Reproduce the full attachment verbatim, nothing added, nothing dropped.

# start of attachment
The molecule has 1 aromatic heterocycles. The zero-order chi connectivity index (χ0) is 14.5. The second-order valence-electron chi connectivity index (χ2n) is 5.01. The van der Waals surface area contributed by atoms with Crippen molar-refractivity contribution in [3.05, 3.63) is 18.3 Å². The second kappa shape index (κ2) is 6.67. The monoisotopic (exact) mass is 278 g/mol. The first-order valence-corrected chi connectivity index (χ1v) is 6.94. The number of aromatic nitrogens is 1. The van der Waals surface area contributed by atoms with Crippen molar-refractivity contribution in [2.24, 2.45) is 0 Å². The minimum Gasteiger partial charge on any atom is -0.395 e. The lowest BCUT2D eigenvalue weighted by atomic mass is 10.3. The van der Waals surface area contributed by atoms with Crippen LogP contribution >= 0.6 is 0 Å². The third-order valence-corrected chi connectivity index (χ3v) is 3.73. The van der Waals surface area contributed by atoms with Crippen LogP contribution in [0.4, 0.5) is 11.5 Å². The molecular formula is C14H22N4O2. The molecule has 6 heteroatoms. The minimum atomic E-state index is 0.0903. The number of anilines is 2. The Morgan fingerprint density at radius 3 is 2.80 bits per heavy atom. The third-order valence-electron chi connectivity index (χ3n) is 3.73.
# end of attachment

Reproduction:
The molecule has 1 aromatic heterocycles. The zero-order chi connectivity index (χ0) is 14.5. The second-order valence-electron chi connectivity index (χ2n) is 5.01. The van der Waals surface area contributed by atoms with Crippen molar-refractivity contribution in [3.05, 3.63) is 18.3 Å². The second kappa shape index (κ2) is 6.67. The monoisotopic (exact) mass is 278 g/mol. The first-order valence-corrected chi connectivity index (χ1v) is 6.94. The number of aromatic nitrogens is 1. The van der Waals surface area contributed by atoms with Crippen molar-refractivity contribution in [2.24, 2.45) is 0 Å². The minimum Gasteiger partial charge on any atom is -0.395 e. The lowest BCUT2D eigenvalue weighted by atomic mass is 10.3. The van der Waals surface area contributed by atoms with Crippen LogP contribution >= 0.6 is 0 Å². The third-order valence-corrected chi connectivity index (χ3v) is 3.73. The van der Waals surface area contributed by atoms with Crippen LogP contribution in [0.4, 0.5) is 11.5 Å². The molecular formula is C14H22N4O2. The molecule has 6 heteroatoms. The minimum atomic E-state index is 0.0903. The number of anilines is 2. The Morgan fingerprint density at radius 3 is 2.80 bits per heavy atom. The third-order valence-electron chi connectivity index (χ3n) is 3.73.